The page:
[dropcap]A[/dropcap]ll summer, kids in the four cities that make up the Cities of Learning movement have been collecting digital badges for skills they’ve picked up at makerspaces, libraries, and other amazing informal learning spaces in their communities. Or as writer Nancy Scola at NextCity recently explained, badges are “giving kids an evidence-based way to complete their obligatory ‘What I Did This Summer’ assignments.”
Although organizations’ badges are often awarded based on technical skills, such as laser engraving or microphone fundamentals, organizations also offer “dispositional” badges for demonstrating certain “habits of mind” or “soft” skills picked up along the way. For example, when building a mountain dulcimer, patience and problem solving are just as critical as the technical skills involved.
But what, exactly, does a dispositional badge look like?
TechShop is offering a “Maker Mindset” badge that rewards kids for learning to think like a maker. Earning the badge means the learner has started approaching problems with an engineer mentality while engaging in the entire making process. That emphasis is different than, say, TechShop’s “High Voltage Power” badge, which shows that the learner knows how a Tesla coil works.
The Labs at Carnegie Library is holding a mix of photo, electronics, and installation art workshops. But teens and tweens earn “The Labs Regular” badge when they consistently engage with The Labs and become part of the community. Youth obtain the badge only after they’ve made a habit of seeking learning opportunities in the space.
The same goes for the “Young Naturalist” badge offered by the Pittsburgh Parks Conservancy. Kids earn the badge by recording thoughts and observations in nature journals and studying plants, animals, and nature’s processes through keen scientific observation.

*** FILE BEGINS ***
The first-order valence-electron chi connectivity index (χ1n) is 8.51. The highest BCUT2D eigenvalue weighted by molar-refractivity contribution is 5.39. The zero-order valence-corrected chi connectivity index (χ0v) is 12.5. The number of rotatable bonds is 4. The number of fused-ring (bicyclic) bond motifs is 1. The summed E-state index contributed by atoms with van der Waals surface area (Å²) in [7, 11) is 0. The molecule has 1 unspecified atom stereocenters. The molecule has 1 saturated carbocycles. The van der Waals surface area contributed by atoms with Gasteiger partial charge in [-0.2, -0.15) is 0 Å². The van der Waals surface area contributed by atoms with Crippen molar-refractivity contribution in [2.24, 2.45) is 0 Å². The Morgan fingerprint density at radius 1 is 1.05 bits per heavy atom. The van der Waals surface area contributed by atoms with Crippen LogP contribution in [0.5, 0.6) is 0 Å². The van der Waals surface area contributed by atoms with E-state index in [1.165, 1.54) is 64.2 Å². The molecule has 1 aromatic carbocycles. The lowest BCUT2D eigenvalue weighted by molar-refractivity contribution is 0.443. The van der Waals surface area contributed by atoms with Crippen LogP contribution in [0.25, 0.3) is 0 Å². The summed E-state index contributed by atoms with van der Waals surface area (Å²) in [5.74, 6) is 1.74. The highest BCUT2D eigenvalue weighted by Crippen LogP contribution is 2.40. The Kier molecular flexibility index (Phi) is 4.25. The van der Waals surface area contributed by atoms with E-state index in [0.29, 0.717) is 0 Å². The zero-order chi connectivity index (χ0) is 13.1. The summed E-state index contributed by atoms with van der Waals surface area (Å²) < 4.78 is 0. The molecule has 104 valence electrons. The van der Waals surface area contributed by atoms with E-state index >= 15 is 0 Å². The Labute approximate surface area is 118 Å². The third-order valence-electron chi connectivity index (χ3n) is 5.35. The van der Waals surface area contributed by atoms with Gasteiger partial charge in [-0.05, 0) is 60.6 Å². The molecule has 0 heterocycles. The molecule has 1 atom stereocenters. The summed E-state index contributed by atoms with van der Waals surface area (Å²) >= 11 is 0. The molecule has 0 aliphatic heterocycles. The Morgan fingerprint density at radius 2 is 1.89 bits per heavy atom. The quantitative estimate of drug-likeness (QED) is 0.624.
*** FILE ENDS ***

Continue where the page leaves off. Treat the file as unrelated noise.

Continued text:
Ideally, these badges are more than only summer trophies, such as scraped knees and sunburns. Because of the way the digital infrastructure was carefully designed, badges can follow kids for life.
[one_third][blockquote]TechShop is offering a “Maker Mindset” badge that rewards kids for learning to think like a maker. [/blockquote][/one_third][two_third_last]
“It’s an online symbol that you have acquired a particular competency,” said Khalif Ali, the program manager of the Badges for Learning project at the Sprout Fund. “And the metadata in the badges is verifiable because there might a be a link to a YouTube video of a you building a desk or facilitating a meeting. It’s a permanent record of what you’ve achieved.”
In other words, even if a kid doesn’t have a shining GPA or has never touched a pair of soccer cleats, badges could one day illustrate the spot-on video production chops or passion for robotics he or she has honed for years.[/two_third_last]
Of course, several questions remain about how and when colleges and employers will use badges as certification. So although using badges on a large-scale may be down the road, a few universities, such as Purdue, DePaul, and Carnegie Mellon, have already integrated badges with their admissions processes and curriculum. Plus, the number of badge-issuing organizations has ballooned at super speed. In March 2013, Mozilla estimated there were 98 badge issuers and approximately 1,000 badges. In 2014, those numbers have grown to 2,200 issuers and 250,000 badges.
Some educators behind the scenes of the Cities of Learning project are already thinking about how this summer will set the stage for using badges in the future.
“We’re focusing on badging these particular programs this summer and I think it’s going to be a good way to figure out how best to do this going forward and speak to the skills teens are picking up in our space—everything from filmmaking to graphic design,” said Corey Wittig, the digital learning librarian for Carnegie Library, in a ConnectedLearning.tv webinar earlier this summer.
Of the growing number of badges here in Pittsburgh and nationally, dispositional ones are particularly unique because “soft” skills are enormously valuable to employers but trickier to assess than are technical skills. (If technical skills were all employers needed, an interview wouldn’t hold the weight it does.) The ACT offers a test designed for employers to measure soft skills. But a test can’t paint a picture vivid enough to match a “backpack” filled with badges demonstrating all the activities that have required teamwork, problem solving, adaptability, and initiative to complete.
Not long ago, the only documentation of a learning-filled summer was a pizza coupon from the library if you successfully checked out one book per week. (Or was that just me?) This fall, though, when Pittsburgh’s kids file back into classrooms, they’ll have a 21st-century method to prove the modern skills they spent the summer learning.